The researchers described a hypothesis in which two specific hormones are implicated in the resolution of diabetes or the prevention of type 2 diabetes. These two hormones are known as GLP1 (Glucagon- like peptide-1) and PYY (peptide YY). These two hormones have been previously identified and are involved in regulation of insulin secretion and appetite. GLP1 is believed to increase insulin secretion and increase insulin sensitivity in the tissues, which would lead to improvement or resolution- or in this case prevention- of type 2 diabetes.

The study is important in part because some of the findings about blood sugar regulation after weight loss surgery appears to contradict the hypothesis that the phenomenon is purely weight related. While long term studies of gastric banding and gastric bypass demonstrate similar rates of diabetes resolution, short term studies indicate the gastric bypass, a malabsorptive procedure with greater hormonal changes, produces faster and earlier improvements in type 2 diabetes. The explanation for this phenomenon may lie with hormonal changes such as those that occur with GLP-1.

Undoubtedly future studies on these hormones in both animals and humans will shed greater light on the subject and help us understand how and why weight loss surgery exerts is powerful effects. In addition, such studies may lead us to new drugs, pharmaceutical solutions to the problem that will involve drugs that mimic the actions of GLP-1 or block other hormones that create harmful effects and perhaps allow a way to chemically produce the effects of weight loss surgery.

Some researchers in the field of obesity postulate that within ten years we will have a whole array of new drugs that produce some of these effects, but obesity is likely to remain a complex, multi-factorial disease with many psychological, behavioral, genetic and cultural factors that play a role.

Too Fat To Fight?

Friday, May 7th, 2010

Recently some of the U.S. High Command, some of our top generals, has reported that the number one medical reason for our military personnel being unfit to serve in the military is you guessed it, obesity. A shocking 27% of America’s fighting force in one recent survey were found to be overweight and over the regulatory limits considered the uppermost allowable weight that allowed one to be fit enough to serve in the U.S. Armed Forces.

Having served in the United States Air Force Reserved and spent several short tours in my annual active duty service at military hospitals- mainly Malcolm Grow Medical Center in Washington, D.C.- I of course also witnessed the gradual increase in the average weight of our nation’s troops. Our fighting men and women mirror the rest of society and struggle with the same temptations and the same obesogenic environment.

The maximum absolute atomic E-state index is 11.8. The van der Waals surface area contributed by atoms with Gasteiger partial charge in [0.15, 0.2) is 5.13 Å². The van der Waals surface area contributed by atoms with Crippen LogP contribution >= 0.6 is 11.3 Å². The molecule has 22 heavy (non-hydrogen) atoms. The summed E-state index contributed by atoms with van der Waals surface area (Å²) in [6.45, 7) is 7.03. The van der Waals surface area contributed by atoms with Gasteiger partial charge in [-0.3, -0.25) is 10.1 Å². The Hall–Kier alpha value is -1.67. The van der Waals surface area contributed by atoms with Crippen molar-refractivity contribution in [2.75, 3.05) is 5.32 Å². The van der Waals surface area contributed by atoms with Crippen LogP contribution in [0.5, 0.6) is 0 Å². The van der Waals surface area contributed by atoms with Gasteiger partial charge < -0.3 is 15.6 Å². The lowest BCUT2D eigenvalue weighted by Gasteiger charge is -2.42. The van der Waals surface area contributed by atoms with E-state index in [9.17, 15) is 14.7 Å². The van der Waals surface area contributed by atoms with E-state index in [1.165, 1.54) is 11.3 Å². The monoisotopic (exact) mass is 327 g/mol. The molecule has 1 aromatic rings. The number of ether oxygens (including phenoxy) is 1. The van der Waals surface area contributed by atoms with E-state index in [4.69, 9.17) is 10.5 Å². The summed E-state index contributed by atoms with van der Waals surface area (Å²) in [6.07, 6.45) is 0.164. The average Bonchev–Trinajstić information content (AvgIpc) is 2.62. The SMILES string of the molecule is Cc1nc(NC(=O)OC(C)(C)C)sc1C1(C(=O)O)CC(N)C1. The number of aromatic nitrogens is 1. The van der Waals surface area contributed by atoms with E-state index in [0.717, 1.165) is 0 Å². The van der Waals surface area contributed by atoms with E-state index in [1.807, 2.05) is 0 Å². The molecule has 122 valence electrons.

What is the solution? The solution is a radically different approach to health, fitness and weight maintenance in the military. All one has to do is spend a few days on any U.S. military base to see a pervasive culture and environment that promotes obesity. I believe there are many factors in action at U.S. military bases that lead them to be worse than most U.S. communities, cities, towns and schools in terms of their likelihood of promoting obesity. Why do I say this? Here are some key factors.

  1. A culture that discourages work. Yes, let’s face it, as any long term military person will tell you, if they are being honest, there are an unbelievable number of people who are considered R.O.A.D. warriors. This means Retired on Active Duty. Ask some of your friends who are in the military and you will see there is a tremendously deleterious civil servant culture that incentivizes laziness and discourages productive work. More on this in other sections and chapters, but let be honest, any job that encourages people to sit, be less active and accomplish far less work in any given day than any civilian job would tolerate is not going to be conducive to maintaining a healthy weight.

  2. Obesogenic food service. On the base where I would normally serve one could find several of America’s typical fast food restaurants with long lines in the drive through and a great many of the soldiers accessing the high calorie, high fat and especially the high carbohydrate fast food for their meals. Even the military food service often consisted of high carbohydrate meals, snacks, plentiful desserts, soda machines, snack machines and no real effort to discourage our fighting men and women from consuming all these calories.

  3. A military that does not enforce its own fitness regulations. Nowadays, quite frequently, physicians like me will determine that a soldier is unfit for deployment only to find that they remain on active duty because of the command staff which does not want to bother with the paperwork or the termination procedure. Or, they really know that since no one really enforces these regulations anyway it doesn’t matter all that much if another soldier is vastly overweight and couldn’t run a 100-yard dash to save his life.

  4. These are but a few of the dangers that America’s fighting forces face on their own home base and presumably many of these same factors continue in bases abroad.

  5. An environment and culture that promotes screen time, power points, TV watching and less physical activity.

  6. Very little awareness or education about the deadliness to the strength of the fighting force that is posed by high carbohydrate, high calorie diets. Very little information exists on bases. There is no real general awareness of the problem and thus no active effort underway to combat it.